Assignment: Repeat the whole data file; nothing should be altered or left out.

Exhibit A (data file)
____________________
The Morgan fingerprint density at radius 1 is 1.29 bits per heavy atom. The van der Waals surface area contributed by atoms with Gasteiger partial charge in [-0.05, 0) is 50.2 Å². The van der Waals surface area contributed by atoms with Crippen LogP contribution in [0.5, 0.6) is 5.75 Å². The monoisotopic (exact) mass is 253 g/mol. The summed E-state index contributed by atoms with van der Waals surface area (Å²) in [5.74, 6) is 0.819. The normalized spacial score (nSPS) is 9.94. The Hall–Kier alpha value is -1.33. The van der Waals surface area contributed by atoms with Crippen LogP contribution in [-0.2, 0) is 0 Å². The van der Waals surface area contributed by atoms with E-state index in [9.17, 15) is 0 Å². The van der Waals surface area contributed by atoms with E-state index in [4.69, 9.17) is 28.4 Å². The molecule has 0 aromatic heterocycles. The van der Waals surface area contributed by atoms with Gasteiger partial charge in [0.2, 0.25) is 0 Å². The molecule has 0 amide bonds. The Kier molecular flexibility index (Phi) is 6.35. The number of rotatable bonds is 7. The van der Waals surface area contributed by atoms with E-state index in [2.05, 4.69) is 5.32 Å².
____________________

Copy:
The Morgan fingerprint density at radius 1 is 1.29 bits per heavy atom. The van der Waals surface area contributed by atoms with Gasteiger partial charge in [-0.05, 0) is 50.2 Å². The van der Waals surface area contributed by atoms with Crippen LogP contribution in [0.5, 0.6) is 5.75 Å². The monoisotopic (exact) mass is 253 g/mol. The summed E-state index contributed by atoms with van der Waals surface area (Å²) in [5.74, 6) is 0.819. The normalized spacial score (nSPS) is 9.94. The Hall–Kier alpha value is -1.33. The van der Waals surface area contributed by atoms with Crippen LogP contribution in [-0.2, 0) is 0 Å². The van der Waals surface area contributed by atoms with E-state index in [9.17, 15) is 0 Å². The van der Waals surface area contributed by atoms with E-state index in [4.69, 9.17) is 28.4 Å². The molecule has 0 aromatic heterocycles. The van der Waals surface area contributed by atoms with Gasteiger partial charge in [0.2, 0.25) is 0 Å². The molecule has 0 amide bonds. The Kier molecular flexibility index (Phi) is 6.35. The number of rotatable bonds is 7. The van der Waals surface area contributed by atoms with E-state index in [2.05, 4.69) is 5.32 Å².